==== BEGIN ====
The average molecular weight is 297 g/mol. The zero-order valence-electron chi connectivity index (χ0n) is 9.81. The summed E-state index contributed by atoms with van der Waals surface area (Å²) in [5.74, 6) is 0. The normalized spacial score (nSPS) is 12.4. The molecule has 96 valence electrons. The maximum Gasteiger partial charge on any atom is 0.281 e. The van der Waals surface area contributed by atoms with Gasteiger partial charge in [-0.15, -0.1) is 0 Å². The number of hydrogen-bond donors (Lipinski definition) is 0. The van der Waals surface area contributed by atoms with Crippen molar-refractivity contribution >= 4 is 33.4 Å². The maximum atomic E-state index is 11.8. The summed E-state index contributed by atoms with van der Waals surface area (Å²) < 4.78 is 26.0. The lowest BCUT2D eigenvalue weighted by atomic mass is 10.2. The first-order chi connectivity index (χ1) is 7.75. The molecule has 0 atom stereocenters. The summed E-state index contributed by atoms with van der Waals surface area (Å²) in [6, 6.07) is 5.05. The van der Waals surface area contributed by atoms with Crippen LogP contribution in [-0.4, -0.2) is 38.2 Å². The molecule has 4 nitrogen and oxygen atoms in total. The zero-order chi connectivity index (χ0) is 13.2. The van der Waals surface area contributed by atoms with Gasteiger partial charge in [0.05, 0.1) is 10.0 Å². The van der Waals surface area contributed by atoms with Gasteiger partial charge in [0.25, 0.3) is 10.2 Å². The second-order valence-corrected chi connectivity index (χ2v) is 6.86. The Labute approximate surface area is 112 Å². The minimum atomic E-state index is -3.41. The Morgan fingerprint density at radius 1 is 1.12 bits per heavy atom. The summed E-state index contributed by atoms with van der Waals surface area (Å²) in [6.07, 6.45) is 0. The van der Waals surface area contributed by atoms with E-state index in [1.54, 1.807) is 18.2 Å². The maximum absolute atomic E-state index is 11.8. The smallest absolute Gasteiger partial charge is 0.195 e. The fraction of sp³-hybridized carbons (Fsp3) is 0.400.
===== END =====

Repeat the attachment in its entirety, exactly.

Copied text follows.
The average molecular weight is 297 g/mol. The zero-order valence-electron chi connectivity index (χ0n) is 9.81. The summed E-state index contributed by atoms with van der Waals surface area (Å²) in [5.74, 6) is 0. The normalized spacial score (nSPS) is 12.4. The molecule has 96 valence electrons. The maximum Gasteiger partial charge on any atom is 0.281 e. The van der Waals surface area contributed by atoms with Gasteiger partial charge in [-0.15, -0.1) is 0 Å². The number of hydrogen-bond donors (Lipinski definition) is 0. The van der Waals surface area contributed by atoms with Crippen molar-refractivity contribution >= 4 is 33.4 Å². The maximum atomic E-state index is 11.8. The summed E-state index contributed by atoms with van der Waals surface area (Å²) < 4.78 is 26.0. The lowest BCUT2D eigenvalue weighted by atomic mass is 10.2. The first-order chi connectivity index (χ1) is 7.75. The molecule has 0 atom stereocenters. The summed E-state index contributed by atoms with van der Waals surface area (Å²) in [6, 6.07) is 5.05. The van der Waals surface area contributed by atoms with Crippen LogP contribution in [-0.4, -0.2) is 38.2 Å². The molecule has 4 nitrogen and oxygen atoms in total. The zero-order chi connectivity index (χ0) is 13.2. The van der Waals surface area contributed by atoms with Gasteiger partial charge in [0.05, 0.1) is 10.0 Å². The van der Waals surface area contributed by atoms with Gasteiger partial charge in [0.25, 0.3) is 10.2 Å². The second-order valence-corrected chi connectivity index (χ2v) is 6.86. The Labute approximate surface area is 112 Å². The minimum atomic E-state index is -3.41. The Morgan fingerprint density at radius 1 is 1.12 bits per heavy atom. The summed E-state index contributed by atoms with van der Waals surface area (Å²) in [6.07, 6.45) is 0. The van der Waals surface area contributed by atoms with E-state index in [1.54, 1.807) is 18.2 Å². The maximum absolute atomic E-state index is 11.8. The smallest absolute Gasteiger partial charge is 0.195 e. The fraction of sp³-hybridized carbons (Fsp3) is 0.400.